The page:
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Your Docker image might be broken without you knowing it

By Hongli Lai on February 18th, 2014

Docker is an awesome new technology for the creation of lightweight containers. It has many purposes and serves as a good building block for PaaS, application deployments, continuous integration systems and more. No wonder it’s becoming more and more popular every day.

However what a lot of people may not realize is that the operating system inside the container must be configured correctly, and that this is not easy to do. Unix has many strange corner cases that are hard to get right if you are not intimately familiar with the Unix system model. This can cause a lot of strange problems. In other words, your Docker image might be broken, without you knowing it.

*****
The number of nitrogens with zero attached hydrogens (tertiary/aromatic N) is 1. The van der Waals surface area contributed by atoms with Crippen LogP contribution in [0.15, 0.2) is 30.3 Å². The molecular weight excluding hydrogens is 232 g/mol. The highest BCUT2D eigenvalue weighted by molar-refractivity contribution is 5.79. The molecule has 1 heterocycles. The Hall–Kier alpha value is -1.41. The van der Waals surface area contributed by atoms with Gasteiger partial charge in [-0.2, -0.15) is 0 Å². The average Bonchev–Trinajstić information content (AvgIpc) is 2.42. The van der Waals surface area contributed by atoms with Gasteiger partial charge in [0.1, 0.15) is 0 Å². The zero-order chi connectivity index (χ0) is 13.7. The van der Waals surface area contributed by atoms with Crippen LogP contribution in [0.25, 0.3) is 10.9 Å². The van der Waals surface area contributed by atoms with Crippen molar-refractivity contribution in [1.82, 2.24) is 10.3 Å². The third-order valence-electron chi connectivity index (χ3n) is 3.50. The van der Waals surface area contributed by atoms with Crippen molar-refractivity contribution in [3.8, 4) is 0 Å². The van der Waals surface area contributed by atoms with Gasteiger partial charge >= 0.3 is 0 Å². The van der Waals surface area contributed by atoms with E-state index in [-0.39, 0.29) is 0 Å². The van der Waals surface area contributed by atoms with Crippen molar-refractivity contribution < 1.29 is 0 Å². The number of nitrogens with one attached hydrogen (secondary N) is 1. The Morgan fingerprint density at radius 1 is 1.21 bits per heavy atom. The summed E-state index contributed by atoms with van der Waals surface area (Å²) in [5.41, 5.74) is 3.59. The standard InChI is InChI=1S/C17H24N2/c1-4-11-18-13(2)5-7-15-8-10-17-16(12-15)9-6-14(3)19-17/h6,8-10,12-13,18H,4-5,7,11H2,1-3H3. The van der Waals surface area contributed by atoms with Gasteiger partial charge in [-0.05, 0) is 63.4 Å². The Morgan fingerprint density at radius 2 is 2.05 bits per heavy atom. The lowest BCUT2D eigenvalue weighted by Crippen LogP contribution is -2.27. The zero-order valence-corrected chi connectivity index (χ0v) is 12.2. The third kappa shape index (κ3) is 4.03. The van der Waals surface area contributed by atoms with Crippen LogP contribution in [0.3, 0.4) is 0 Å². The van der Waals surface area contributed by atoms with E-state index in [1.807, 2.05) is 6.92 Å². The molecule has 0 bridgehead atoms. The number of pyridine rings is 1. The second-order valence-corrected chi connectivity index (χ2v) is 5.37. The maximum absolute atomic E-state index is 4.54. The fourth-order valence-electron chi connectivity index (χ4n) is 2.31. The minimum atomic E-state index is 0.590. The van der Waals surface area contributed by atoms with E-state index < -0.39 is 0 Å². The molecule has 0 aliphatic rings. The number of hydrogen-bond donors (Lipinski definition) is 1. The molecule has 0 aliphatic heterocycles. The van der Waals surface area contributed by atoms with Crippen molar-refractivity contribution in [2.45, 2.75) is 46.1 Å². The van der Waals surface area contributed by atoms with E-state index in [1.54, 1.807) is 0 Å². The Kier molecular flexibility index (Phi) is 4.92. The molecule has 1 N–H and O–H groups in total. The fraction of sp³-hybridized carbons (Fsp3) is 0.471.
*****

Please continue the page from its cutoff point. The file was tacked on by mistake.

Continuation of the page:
To raise awareness about this problem, we’ve published a website which explains the problem in detail. It explains what exactly could be broken, why it’s broken that way, and what can be done to fix them.

And to make it easier for other Docker users to get things right, we’ve published a preconfigured image — baseimage-docker — which does get everything right. This potentially saves you a lot of time.

Learn the right way to build your Dockerfile.

One of the gripes we have with random Docker images on the Docker registry is that they’re often very poorly documented, and do not provide the original Dockerfile from which they’re created. With baseimage-docker, we’re breaking that tradition by providing excellent documentation and by making the entire build reproducible. The Dockerfile and all other sources are available at Github, for everyone to see and to modify.

Happy Docking!

Docker-friendly Vagrant boxes

By Hongli Lai on November 8th, 2013


We heavily utilize Vagrant in our development workflow. Vagrant is a tool for easily setting up virtual machines as development environments, making it easy to distribute development environments and making them reconstructible and resetable. It has proven to be an indispensable tool when working in development teams with more than 1 person, especially when not everybody uses the same operating system.